However, my letter is not about the Remain case or the election result. It is about conducting civilised debate in print. I will simply reiterate that to use terms such as “unpatriotic”, especially when referring to our elected representatives, simply for holding a different opinion is not only demeaning to the person referred to, it also belittles the author. The only reason for using it in a respected newspaper such as the Darlington & Stockton Times is because of the importance of the principle of free speech in Letters to the Editor.

Finally I would suggest that patriotism demands greater respect for the correct use of the patriot’s language; ‘… what us patriotic leavers voted for’ should read ‘...what we patriotic leavers voted for’.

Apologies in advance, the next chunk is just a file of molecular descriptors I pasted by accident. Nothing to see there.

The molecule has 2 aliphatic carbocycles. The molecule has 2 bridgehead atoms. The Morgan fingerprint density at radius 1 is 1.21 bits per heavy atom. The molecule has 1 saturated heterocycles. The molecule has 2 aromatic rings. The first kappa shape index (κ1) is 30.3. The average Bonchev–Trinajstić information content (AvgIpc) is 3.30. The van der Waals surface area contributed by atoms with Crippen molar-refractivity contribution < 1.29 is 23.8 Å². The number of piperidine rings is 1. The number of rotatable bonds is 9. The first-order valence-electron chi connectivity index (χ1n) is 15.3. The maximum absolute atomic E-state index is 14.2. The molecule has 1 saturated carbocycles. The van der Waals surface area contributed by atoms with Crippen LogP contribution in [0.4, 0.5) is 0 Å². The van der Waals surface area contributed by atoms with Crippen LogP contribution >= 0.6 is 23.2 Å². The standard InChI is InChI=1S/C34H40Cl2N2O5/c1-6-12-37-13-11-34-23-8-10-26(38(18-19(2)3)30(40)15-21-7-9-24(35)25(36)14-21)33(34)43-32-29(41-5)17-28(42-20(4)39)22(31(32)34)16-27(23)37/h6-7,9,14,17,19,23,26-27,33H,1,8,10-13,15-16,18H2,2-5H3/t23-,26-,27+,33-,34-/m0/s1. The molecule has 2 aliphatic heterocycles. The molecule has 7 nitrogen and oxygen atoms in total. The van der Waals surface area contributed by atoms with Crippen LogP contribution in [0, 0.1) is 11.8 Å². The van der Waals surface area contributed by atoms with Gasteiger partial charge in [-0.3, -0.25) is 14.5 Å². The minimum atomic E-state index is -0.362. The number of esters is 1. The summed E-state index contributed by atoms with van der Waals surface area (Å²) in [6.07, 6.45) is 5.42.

Janet Hall, Richmond

Asylum seekers

I SHARE Yvonne's Rose's sadness for the plight of those seeking sanctuary from war (D&S Times, June 15) because this country has a long and proud history of giving succour to people facing death and discrimination for their religious beliefs and ethnicity be they protestant Huguenots, pre/post WW2 Polish Catholics or pre-war Jews facing pogroms in Europe.

I don't hold a brief for David Cameron and have often criticised him, yet I believe he was way ahead of the European political elite when he decided to accept people fleeing war in the Middle East via camps and a vetting process.